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Categories: Uncategorized
Sources: As A Matter Of Course

THERE are very few persons who have not I had the experience of

giving up a problem in mathematics late in the evening, and waking

in the morning with the solution clear in their minds. That has been

the experience of many, too, in real-life problems. If it were more

common, a great amount of nervous strain might be saved.

There are big problems and little, real and imaginary; and some that

are merely tir
d nerves. In problems, the useless nervous element

often plays a large part. If the "problems" were dropped out of mind

with sufferers from nervous prostration, their progress towards

renewed health might be just twice as rapid. If they were met

normally, many nervous men and women might be entirely saved from

even a bowing acquaintance with nervous prostration. It is not a

difficult matter, that of meeting a problem normally,--simply let

it solve itself. In nine cases out of ten, if we leave it alone and

live as if it were not, it will solve itself. It is at first a

matter of continual surprise to see how surely this self-solution is

the result of a wholesome ignoring both of little problems and big


In the tenth case, where the problem must be faced at once, to face

it and decide to the best of our ability is, of course, the only

thing to do. But having decided, be sure that it ceases to be a

problem. If we have made a mistake, it is simply a circumstance to

guide us for similar problems to come.

All this is obvious; we know it, and have probably said it to

ourselves dozens of times. If we are sufferers from nervous

problems, we may have said it dozens upon dozens of times. The

trouble is that we have said it and not acted upon it. When a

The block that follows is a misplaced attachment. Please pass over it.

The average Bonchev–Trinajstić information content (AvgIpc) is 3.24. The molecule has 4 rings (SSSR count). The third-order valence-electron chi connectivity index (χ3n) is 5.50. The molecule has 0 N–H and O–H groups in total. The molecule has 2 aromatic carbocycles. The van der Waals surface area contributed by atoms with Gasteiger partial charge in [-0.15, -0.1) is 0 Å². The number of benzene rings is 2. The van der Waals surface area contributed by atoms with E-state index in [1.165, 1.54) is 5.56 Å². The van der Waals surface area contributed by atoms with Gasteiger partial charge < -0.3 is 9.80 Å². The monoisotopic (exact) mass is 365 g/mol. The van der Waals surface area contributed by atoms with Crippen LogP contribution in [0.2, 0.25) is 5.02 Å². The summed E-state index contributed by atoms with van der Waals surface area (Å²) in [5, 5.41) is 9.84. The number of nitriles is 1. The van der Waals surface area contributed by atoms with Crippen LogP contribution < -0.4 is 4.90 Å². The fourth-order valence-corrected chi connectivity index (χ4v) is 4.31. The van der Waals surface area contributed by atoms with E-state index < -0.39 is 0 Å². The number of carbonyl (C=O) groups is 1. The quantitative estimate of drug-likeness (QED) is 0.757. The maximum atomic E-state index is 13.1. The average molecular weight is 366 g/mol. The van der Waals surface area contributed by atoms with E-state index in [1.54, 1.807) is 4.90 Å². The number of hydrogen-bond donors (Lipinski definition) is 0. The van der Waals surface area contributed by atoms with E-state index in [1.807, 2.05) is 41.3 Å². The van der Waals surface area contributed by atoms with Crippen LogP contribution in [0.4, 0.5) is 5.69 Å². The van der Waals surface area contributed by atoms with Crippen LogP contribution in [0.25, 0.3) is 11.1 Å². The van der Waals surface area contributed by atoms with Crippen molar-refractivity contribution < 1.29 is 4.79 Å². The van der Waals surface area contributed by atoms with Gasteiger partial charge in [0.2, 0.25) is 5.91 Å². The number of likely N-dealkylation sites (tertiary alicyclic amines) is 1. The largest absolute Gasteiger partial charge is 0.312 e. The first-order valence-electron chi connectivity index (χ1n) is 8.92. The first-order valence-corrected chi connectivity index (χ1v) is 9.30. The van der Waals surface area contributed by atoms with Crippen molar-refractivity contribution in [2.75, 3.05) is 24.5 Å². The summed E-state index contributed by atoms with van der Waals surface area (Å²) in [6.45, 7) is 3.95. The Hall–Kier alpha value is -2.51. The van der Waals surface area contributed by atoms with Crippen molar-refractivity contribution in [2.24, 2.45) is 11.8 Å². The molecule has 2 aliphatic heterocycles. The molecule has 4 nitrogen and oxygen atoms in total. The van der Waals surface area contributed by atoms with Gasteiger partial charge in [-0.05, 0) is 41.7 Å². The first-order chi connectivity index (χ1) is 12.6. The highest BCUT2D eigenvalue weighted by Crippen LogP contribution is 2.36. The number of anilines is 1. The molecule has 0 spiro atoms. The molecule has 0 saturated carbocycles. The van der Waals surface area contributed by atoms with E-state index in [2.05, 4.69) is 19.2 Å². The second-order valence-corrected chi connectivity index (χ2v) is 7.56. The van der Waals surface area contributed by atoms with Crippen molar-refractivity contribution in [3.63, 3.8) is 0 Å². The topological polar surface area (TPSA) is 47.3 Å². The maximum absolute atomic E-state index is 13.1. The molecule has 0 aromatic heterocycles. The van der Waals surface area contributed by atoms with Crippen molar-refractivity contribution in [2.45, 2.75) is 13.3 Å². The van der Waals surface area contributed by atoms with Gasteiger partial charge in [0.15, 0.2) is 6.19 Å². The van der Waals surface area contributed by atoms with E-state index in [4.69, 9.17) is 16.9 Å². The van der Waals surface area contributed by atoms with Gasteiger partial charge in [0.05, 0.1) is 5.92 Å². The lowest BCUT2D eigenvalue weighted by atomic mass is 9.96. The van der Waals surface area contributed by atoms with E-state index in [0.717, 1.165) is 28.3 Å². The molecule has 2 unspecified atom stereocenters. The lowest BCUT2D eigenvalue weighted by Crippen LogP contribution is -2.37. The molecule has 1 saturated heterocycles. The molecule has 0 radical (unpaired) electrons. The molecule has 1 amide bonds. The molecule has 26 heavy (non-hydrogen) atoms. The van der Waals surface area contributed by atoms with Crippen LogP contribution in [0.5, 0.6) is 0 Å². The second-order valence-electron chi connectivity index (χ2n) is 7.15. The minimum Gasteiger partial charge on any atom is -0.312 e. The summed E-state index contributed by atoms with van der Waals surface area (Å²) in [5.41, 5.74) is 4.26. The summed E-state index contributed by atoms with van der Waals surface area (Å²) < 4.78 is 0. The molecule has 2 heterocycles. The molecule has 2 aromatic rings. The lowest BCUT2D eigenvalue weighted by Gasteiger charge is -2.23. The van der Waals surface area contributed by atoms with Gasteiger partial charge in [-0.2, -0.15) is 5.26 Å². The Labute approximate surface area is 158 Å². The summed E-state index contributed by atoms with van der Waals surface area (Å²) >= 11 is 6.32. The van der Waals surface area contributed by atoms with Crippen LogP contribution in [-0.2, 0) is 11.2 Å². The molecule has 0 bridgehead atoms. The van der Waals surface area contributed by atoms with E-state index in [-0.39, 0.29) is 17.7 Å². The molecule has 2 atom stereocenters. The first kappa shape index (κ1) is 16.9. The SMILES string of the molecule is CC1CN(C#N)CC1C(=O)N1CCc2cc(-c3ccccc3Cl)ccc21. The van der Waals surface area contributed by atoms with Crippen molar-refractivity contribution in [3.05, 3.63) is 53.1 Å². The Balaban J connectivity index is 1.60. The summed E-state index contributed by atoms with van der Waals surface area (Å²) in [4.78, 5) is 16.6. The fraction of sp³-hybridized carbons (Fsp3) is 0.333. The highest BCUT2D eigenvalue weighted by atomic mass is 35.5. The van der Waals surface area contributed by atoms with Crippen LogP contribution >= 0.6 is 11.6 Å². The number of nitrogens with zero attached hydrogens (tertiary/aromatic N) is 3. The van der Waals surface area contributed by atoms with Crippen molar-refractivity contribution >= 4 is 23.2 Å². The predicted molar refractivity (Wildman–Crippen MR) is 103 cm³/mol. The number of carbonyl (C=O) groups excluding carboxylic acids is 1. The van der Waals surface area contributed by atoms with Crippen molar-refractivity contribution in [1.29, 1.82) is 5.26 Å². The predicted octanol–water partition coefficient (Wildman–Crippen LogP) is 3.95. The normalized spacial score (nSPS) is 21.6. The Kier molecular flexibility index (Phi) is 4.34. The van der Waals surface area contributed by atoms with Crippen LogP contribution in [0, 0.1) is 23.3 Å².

problem will persist in worrying us, in pulling and dragging upon

our nerves, an invitation to continue the worrying until it has

worked itself out is a great help towards its solution or


I remember once hearing a bright woman say that when there was

anything difficult to decide in her life she stepped aside and let

the opposing elements fight it out within her. Presumably she

herself threw in a little help on one side or the other which really

decided the battle. But the help was given from a clear standpoint,

not from a brain entirely befogged in the thick of the fight

Whatever form problems may take, however important they may seem,

when they attack tired nerves they must be let alone. A good way is

to go out into the open air and so identify one's self with Nature

that one is drawn away in spite of one's self. A big wind will

sometimes blow a brain clear of nervous problems in a very little

while if we let it have its will. Another way out is to interest

one's self in some game or other amusement, or to get a healthy

interest in other people's affairs, and help where we can.

Each individual can find his own favorite escape. Of course we

should never shirk a problem that must be decided, but let us always

wait a reasonable time for it to decide itself first. The solving

that is done for us is invariably better and clearer than any we

could do for ourselves.

It will be curious, too, to see how many apparently serious

problems, relieved of the importance given them by a strained

nervous system, are recognized to be nothing at all. They fairly

dissolve themselves and disappear.